Mention to all those sauté cooks you know…

Dear Feastlings,
Thirty-one years ago, I came back to Tucson from Italy with my tail between my legs. I’d failed to get a work permit, spent all the money I had to my name, borrowed even more  money from my parents, who eventually forgave the loan out of a mixture of love, generosity, and I think pity as well. I went to grad school and began one of the graduate degrees I didn’t finish (though in fairness to me, the program I was promised would eventually take shape in the French and Italian Department never came to fruition.) I taught Italian 101 and 102. And I parked myself in the kitchen at Boccata.

I worked the line there, with Jeff Azersky, who ran the kitchen, and Jim Murphy, whose last pit stop was at Boccata before going moving to upstate New York to attend the Culinary Institute of America, despite the fact that he already knew more about food and cooking than likely most of the faculty there. That was a solid line- Murph on the grill, me on saute, and Jeff in the middle doing everything else.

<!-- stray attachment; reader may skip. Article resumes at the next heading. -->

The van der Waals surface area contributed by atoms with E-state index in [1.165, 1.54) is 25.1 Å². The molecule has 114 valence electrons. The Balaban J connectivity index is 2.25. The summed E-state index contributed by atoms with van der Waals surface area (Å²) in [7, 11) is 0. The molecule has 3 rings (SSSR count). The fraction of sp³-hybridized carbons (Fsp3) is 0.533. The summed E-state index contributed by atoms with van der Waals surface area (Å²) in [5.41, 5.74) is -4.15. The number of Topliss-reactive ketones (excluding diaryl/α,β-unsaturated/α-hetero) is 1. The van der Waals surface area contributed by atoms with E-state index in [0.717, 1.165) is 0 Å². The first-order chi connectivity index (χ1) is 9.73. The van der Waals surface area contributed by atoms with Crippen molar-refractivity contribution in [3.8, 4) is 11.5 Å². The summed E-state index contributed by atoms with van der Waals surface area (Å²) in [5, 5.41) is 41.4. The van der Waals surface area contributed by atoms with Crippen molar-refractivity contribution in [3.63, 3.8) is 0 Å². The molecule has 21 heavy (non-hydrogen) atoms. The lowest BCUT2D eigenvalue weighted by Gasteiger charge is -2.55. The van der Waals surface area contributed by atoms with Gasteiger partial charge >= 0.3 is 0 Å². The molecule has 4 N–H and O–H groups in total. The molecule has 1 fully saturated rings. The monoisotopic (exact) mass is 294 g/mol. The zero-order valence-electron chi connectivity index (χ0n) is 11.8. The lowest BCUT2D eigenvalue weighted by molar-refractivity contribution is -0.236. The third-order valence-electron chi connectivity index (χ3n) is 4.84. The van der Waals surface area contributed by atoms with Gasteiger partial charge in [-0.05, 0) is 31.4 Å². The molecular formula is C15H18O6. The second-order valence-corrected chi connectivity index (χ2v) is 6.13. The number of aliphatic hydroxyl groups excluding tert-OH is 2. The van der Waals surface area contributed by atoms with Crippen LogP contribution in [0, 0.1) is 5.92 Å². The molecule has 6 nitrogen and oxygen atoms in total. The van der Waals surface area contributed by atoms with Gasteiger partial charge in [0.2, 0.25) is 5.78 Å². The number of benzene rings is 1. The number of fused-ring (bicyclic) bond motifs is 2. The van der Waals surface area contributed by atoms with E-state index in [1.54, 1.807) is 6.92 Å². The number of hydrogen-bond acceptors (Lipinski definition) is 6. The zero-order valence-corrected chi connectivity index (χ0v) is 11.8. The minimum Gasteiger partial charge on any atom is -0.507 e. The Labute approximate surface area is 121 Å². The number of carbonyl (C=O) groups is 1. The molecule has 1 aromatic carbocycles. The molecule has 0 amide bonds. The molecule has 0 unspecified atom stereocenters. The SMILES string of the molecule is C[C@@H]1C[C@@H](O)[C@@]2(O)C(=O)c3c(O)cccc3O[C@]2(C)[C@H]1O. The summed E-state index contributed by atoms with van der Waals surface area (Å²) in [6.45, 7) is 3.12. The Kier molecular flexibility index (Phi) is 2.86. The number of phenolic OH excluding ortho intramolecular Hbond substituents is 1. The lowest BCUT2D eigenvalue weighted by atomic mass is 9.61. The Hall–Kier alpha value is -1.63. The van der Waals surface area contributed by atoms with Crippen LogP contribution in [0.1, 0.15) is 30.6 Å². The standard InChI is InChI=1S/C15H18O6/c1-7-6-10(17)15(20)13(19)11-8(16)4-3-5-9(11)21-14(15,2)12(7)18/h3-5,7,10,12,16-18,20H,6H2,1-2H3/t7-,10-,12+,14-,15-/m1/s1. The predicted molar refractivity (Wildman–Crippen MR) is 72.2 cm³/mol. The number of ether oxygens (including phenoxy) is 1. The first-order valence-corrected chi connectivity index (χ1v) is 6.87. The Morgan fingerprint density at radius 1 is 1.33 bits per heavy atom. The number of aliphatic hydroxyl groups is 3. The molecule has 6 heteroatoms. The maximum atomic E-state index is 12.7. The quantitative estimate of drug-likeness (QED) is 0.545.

I’m remembering those days because of late, it’s looking more and more like I’ll be back on saute, and I’ll assure you, I’m rusty. When Feast first opened, I worked the line every day, but Feast has quadrupled in size over the years, and, like Janos Wilder and Dan Scordato, I’ve spent less and less time on actual production and more and more time shaking hands and kissing babies, neither of which is advisable these days.

It turns out that while Tucson restaurants were crippled by the pandemic early on in not being able to seat people indoors, then by the slow summer off-season, we’re now crippled by the exodus from the foodservice industry. Two years ago, if we placed an ad, we’d get a dozen or so applicants, all of whom had years of experience. Now we get one or two, usually from people who’ve worked in a buffet or a coffee house and would like to try their hand at running ten or twelve burners simultaneously. It’s grim.